One of those rare smiles with a quality of eternal reassurance in it


A note, an impression, a thank-you letter, probably not a review, for The Great Gatsby, a novel by F. Scott Fitzgerald

I’ll be honest straight away: I watched the 2013 film first before I read the book. And even that was accidental. Somebody left the television on and when I passed by it was playing the film. There was something in it that caught my eye; whether it was the literate narration or the camera play, I can’t really say. But I ended up sitting in front of the television. I forgot what I was going to do and watched it all the way to the end and I remember crying, not just at the end but even from somewhere halfway there. There was something in it that I found deeply personal.

I love the way the story is narrated in the film, the fuzzy melancholic prose that tells so much more than what’s on the screen, and I could already tell that they took them word-for-word from the book. So, the book is something to look out for.

A year later, and I now I live alone in the middle of perhaps the most pleasant city in the country, with a dozen different places to go every day and night and absolutely no one to go there with me. Every day I look at other people’s faces and only find shadows of those I used to know. Every night I lie on my bed and try not to think of what I’ve left behind.

And then, accidentally, on a complete whim, I found Gatsby again.

I was surprised to see that the film really did follow the book word-for-word, not just in the narration sprinkled here-and-there but also the whole story, the whole plot. Even the positioning of certain expositions and certain scenes are exact. There was a slight disappointment there, but I kept reading. And even though I read it already knowing the entire story, it still makes me feel like when I first watched it.

I didn’t cry at it any more. Always on the verge of, but didn’t. But still every time I sit down to read it, I went very quiet and my mind went very still and the world around me stopped revolving. And then there was nothing but the wind, and the words on the page and the heartbreak and melancholy and deep breaths that come with it. If anything I took the story even more personally than I did the first time.

There are things that the film pulled off much better, and there are times when the narration in the book drags on for too long and I had a hard time following it. It’s set in America in the 1920s, neither a place nor a time I’ve lived in or at all familiar with. But the film and the book made a powerful combo. I already have the images in my mind, and the narration fills in everything else.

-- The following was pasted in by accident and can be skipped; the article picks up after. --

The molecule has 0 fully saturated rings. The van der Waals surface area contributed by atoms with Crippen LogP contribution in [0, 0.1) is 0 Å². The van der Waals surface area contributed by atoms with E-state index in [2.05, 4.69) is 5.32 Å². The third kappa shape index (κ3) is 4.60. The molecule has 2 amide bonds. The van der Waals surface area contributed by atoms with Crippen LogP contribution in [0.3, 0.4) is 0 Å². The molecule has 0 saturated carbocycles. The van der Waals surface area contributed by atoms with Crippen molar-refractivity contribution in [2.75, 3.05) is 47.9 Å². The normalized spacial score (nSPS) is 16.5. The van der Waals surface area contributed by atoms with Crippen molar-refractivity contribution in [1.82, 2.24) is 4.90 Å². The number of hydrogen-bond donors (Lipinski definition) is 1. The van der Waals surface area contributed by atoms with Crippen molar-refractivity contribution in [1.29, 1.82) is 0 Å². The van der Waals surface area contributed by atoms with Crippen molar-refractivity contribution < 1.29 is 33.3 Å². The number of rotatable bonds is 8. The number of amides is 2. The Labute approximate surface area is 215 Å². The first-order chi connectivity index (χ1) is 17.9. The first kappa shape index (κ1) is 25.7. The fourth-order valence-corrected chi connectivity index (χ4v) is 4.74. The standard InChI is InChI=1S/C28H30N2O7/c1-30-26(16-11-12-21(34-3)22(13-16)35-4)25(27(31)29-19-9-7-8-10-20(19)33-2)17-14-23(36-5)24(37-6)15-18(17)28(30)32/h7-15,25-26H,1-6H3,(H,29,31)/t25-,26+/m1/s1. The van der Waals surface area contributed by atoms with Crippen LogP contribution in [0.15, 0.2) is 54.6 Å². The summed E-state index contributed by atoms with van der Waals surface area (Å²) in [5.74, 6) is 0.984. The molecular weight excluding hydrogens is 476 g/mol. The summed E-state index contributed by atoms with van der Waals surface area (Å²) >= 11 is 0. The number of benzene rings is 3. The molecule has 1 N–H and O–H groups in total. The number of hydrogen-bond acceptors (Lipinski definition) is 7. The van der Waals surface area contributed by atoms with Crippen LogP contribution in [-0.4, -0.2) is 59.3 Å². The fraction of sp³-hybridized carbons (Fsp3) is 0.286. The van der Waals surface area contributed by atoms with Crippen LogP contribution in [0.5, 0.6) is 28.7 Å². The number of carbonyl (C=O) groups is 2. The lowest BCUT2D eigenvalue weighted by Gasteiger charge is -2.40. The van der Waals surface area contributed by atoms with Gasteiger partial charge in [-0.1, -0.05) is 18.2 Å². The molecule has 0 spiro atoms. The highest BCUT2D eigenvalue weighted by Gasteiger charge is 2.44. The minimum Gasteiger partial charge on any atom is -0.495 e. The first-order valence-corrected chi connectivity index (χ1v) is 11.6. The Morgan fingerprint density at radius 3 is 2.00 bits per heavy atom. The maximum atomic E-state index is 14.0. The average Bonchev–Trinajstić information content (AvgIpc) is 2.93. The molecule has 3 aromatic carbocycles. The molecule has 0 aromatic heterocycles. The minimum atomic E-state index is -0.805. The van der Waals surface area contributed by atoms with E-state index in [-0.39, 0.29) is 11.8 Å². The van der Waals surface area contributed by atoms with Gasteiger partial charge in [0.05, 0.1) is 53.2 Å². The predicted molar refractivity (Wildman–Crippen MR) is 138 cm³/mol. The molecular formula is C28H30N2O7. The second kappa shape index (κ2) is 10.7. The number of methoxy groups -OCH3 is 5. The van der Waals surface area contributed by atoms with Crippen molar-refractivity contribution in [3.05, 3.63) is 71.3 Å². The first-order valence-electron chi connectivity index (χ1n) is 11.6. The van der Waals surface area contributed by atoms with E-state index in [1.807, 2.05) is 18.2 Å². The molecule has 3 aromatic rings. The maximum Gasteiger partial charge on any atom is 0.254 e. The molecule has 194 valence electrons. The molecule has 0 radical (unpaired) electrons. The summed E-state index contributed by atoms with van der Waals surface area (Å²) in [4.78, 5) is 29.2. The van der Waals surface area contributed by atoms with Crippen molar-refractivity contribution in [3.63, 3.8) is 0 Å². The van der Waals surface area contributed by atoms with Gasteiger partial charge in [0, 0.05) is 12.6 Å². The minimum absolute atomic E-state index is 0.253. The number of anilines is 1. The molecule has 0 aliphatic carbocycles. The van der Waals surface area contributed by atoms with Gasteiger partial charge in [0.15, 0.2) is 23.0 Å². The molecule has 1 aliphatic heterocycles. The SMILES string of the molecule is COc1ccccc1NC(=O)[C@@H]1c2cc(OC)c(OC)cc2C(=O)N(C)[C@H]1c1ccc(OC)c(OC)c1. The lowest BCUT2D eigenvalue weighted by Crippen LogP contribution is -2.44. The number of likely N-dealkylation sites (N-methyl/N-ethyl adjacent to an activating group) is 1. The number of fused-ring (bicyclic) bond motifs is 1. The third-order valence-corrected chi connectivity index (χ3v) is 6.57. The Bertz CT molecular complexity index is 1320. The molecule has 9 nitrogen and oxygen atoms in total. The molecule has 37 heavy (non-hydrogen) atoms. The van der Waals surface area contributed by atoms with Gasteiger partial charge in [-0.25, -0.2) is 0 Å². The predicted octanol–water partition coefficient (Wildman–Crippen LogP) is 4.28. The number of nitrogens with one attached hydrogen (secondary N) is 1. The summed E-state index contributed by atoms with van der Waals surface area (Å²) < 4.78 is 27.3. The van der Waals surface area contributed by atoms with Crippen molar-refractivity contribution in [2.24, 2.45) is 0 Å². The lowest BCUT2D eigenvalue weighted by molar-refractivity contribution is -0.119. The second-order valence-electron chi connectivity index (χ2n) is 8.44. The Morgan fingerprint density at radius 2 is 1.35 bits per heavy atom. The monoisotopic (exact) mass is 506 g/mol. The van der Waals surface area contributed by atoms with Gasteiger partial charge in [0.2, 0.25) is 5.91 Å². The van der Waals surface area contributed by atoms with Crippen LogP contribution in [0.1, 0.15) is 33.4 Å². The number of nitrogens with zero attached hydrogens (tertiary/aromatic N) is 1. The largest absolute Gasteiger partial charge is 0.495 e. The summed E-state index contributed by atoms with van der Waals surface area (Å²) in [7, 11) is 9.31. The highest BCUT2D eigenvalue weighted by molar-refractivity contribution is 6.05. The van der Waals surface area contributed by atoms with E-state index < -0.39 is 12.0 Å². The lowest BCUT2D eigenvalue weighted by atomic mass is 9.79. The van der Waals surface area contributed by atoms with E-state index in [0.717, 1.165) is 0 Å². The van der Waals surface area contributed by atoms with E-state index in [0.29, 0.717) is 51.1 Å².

I know of a lot of people who didn’t enjoy the story. Or even understood the story. I know people who dislike it because it doesn’t have a single moral character. It seems everyone are mad or bad or someone to loathe. But I never see it as a story of a good man. The Great Gatsby is a story of broken men and women in a confused period. It’s an ode to personal human flaws and also of finding all the little things that make life bearable.

Sometimes, sometimes you don’t love someone for their greatness, for the things they do that impress you. Sometimes you love someone for their flaws and shortcomings and how they keep on moving despite them.

He smiled understandingly — much more than understandingly. It was one of those rare smiles with a quality of eternal reassurance in it, one that you may come across four or five times in life. It faced — or concentrated on you with an irresistible prejudice in your favour. It understood you just so far as you wanted to be understood, believed in you as you would like to believe in yourself and assured you that it had precisely the impression of you that, at your best, you hoped to convey. Precisely at that point it vanished

Still my favourite lines both from the film and the book. The narration does that a lot, describe things with how it feels instead of how it really is, because in life there are so much things going under the shadows than what was really said. .


Thoughts on books I’m reading

A college kid doesn’t have a lot of money to spend. So nowadays it’s mostly library books (if I can find them. There’s Shakespeare, but more readable English literature is hard to find) and those with expired copyright so they can be grabbed off Gutenberg.

Kafka on the Shore by Haruki Murakami
Just recently finished this. I usually like weird and fantastic and generally whacked out stories, but Murakami is pulling way too much. Was a fine read, but I don’t really recommend. Dunno how anyone can like it.

Dracula by Bram Stoker
People gushing on and on and on and on about too many little details. Points repeated over and over and over again because characters and characters. It could be a 19th century England thing, but the narration in this book is just uuuuugh. Van Helsing is the blandest hero character possible.

The Lord of the Ring: The Fellowships of the Ring by J. R. R. Tolkien
Haven’t read high fantasy in a while and this is fantastic. Just fantastic. Like it.

The Memoirs of Sherlock Holmes by Sir Arthur Conan Doyle
Because you can never have enough Sherlock Holmes. In so far, it’s pretty good. Its 19th century-ish is so much more bearable than Dracula’s.

The Great Gatsby by F. Scott Fitzgerald
Yes! 1920s America! I am exhausted of Victorian London. Just started. Bit purple, but so far enjoyable.